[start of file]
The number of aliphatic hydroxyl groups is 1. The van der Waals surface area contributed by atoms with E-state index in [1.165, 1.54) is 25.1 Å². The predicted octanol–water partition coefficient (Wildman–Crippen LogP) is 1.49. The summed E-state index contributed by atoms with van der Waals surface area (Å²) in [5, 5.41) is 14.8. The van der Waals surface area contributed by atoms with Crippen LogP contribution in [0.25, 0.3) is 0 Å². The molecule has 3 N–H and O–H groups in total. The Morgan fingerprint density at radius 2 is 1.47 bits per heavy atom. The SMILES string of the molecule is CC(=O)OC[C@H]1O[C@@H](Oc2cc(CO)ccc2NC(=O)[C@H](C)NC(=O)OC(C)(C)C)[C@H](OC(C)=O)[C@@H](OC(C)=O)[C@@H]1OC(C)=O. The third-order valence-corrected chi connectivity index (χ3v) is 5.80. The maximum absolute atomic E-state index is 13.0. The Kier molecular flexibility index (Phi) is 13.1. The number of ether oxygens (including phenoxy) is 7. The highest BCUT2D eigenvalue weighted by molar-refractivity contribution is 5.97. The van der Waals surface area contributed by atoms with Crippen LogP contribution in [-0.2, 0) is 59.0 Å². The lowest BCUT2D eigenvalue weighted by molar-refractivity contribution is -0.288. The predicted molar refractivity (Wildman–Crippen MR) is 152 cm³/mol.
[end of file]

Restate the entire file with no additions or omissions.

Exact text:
The number of aliphatic hydroxyl groups is 1. The van der Waals surface area contributed by atoms with E-state index in [1.165, 1.54) is 25.1 Å². The predicted octanol–water partition coefficient (Wildman–Crippen LogP) is 1.49. The summed E-state index contributed by atoms with van der Waals surface area (Å²) in [5, 5.41) is 14.8. The van der Waals surface area contributed by atoms with Crippen LogP contribution in [0.25, 0.3) is 0 Å². The molecule has 3 N–H and O–H groups in total. The Morgan fingerprint density at radius 2 is 1.47 bits per heavy atom. The SMILES string of the molecule is CC(=O)OC[C@H]1O[C@@H](Oc2cc(CO)ccc2NC(=O)[C@H](C)NC(=O)OC(C)(C)C)[C@H](OC(C)=O)[C@@H](OC(C)=O)[C@@H]1OC(C)=O. The third-order valence-corrected chi connectivity index (χ3v) is 5.80. The maximum absolute atomic E-state index is 13.0. The Kier molecular flexibility index (Phi) is 13.1. The number of ether oxygens (including phenoxy) is 7. The highest BCUT2D eigenvalue weighted by molar-refractivity contribution is 5.97. The van der Waals surface area contributed by atoms with Crippen LogP contribution in [-0.2, 0) is 59.0 Å². The lowest BCUT2D eigenvalue weighted by molar-refractivity contribution is -0.288. The predicted molar refractivity (Wildman–Crippen MR) is 152 cm³/mol.